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From: Wei Dai <weidai.domain.name.hidden>

Date: Wed, 14 Nov 2001 17:47:30 -0800

Thanks for clarifying the provability issue. I think I understand and

agree with you.

On Tue, Nov 13, 2001 at 12:05:22PM +0100, Juergen Schmidhuber wrote:

*> What about exploitation? Once you suspect you found the PRG you can use
*

*> it
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*> to predict the future. Unfortunately the prediction will take enormous
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*> time to stabilize, and you never can be sure it's finished.
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*> So it's not very practical.
*

By exploiting the fact that we're in an oracle universe I didn't mean

using TMs to predict the oracle outputs. That is certainly impractical.

There are a couple of things you could do though. One is to use some

oracle outputs to predict other oracle outputs when the relationship

between them is computable. The other, much more important, is to quickly

solve arbitrarily hard computational problem using the oracles.

*> I prefer the additional resource assumptions reflected
*

*> by the Speed Prior. They make the oracle universes very unlikely, and
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*> yield computable predictions.
*

Why do you prefer the Speed Prior? Under the Speed Prior, oracle universes

are not just very unlikely, they have probability 0, right? Suppose one

day we actually find an oracle for the halting problem, or even just find

out that there is more computing power in our universe than is needed to

explain our intelligence. Would you then (1) give up the Speed Prior and

adopt a more dominant prior, or (2) would you say that you've encountered

an extremely unlikely event (i.e. more likely you're hallucinating)?

If you answer (1) then why not adopt the more dominant prior now?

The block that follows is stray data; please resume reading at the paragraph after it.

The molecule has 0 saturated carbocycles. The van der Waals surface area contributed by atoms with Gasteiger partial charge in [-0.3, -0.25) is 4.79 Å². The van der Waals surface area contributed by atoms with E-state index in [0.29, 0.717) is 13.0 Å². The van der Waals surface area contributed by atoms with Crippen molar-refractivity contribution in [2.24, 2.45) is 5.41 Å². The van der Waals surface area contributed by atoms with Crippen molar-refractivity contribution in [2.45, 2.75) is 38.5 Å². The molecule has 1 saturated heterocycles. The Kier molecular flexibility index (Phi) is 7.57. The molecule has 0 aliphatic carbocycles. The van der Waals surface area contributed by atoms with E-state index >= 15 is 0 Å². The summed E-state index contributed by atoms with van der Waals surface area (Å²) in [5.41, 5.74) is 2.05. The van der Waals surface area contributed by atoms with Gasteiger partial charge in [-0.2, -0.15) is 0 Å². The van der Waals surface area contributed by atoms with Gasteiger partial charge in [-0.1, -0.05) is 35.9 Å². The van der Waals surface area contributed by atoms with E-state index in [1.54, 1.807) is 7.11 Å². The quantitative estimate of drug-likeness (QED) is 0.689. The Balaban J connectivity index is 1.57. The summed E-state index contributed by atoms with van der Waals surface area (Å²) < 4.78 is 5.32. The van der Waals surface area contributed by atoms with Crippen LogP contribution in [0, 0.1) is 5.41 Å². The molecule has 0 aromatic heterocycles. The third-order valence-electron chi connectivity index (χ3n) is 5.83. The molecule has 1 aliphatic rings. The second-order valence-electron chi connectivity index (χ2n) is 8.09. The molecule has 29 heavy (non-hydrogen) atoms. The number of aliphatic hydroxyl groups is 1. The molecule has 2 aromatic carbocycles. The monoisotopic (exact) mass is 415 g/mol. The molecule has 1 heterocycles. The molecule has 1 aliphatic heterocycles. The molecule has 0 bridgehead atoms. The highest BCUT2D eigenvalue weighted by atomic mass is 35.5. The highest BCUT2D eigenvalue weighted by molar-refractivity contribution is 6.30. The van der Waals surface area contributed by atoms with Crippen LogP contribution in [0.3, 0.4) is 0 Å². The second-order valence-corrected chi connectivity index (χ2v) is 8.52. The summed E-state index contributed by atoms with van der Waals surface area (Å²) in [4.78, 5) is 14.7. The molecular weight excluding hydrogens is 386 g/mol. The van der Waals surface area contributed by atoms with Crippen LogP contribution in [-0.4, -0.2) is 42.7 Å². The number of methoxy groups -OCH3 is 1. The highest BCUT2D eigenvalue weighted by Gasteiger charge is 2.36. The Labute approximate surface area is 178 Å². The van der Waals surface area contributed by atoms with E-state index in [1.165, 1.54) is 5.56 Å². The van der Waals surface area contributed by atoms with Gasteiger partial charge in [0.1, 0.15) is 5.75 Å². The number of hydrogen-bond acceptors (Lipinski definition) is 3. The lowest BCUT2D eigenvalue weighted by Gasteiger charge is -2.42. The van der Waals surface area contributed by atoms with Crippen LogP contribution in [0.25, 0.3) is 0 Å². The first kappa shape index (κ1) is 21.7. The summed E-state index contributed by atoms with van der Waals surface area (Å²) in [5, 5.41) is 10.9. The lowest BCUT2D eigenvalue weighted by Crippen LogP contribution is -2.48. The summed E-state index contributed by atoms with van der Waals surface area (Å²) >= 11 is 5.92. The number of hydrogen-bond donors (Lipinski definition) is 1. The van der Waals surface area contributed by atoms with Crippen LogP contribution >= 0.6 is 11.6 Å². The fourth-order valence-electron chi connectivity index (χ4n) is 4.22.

Received on Wed Nov 14 2001 - 17:49:07 PST

Date: Wed, 14 Nov 2001 17:47:30 -0800

Thanks for clarifying the provability issue. I think I understand and

agree with you.

On Tue, Nov 13, 2001 at 12:05:22PM +0100, Juergen Schmidhuber wrote:

By exploiting the fact that we're in an oracle universe I didn't mean

using TMs to predict the oracle outputs. That is certainly impractical.

There are a couple of things you could do though. One is to use some

oracle outputs to predict other oracle outputs when the relationship

between them is computable. The other, much more important, is to quickly

solve arbitrarily hard computational problem using the oracles.

Why do you prefer the Speed Prior? Under the Speed Prior, oracle universes

are not just very unlikely, they have probability 0, right? Suppose one

day we actually find an oracle for the halting problem, or even just find

out that there is more computing power in our universe than is needed to

explain our intelligence. Would you then (1) give up the Speed Prior and

adopt a more dominant prior, or (2) would you say that you've encountered

an extremely unlikely event (i.e. more likely you're hallucinating)?

If you answer (1) then why not adopt the more dominant prior now?

Received on Wed Nov 14 2001 - 17:49:07 PST

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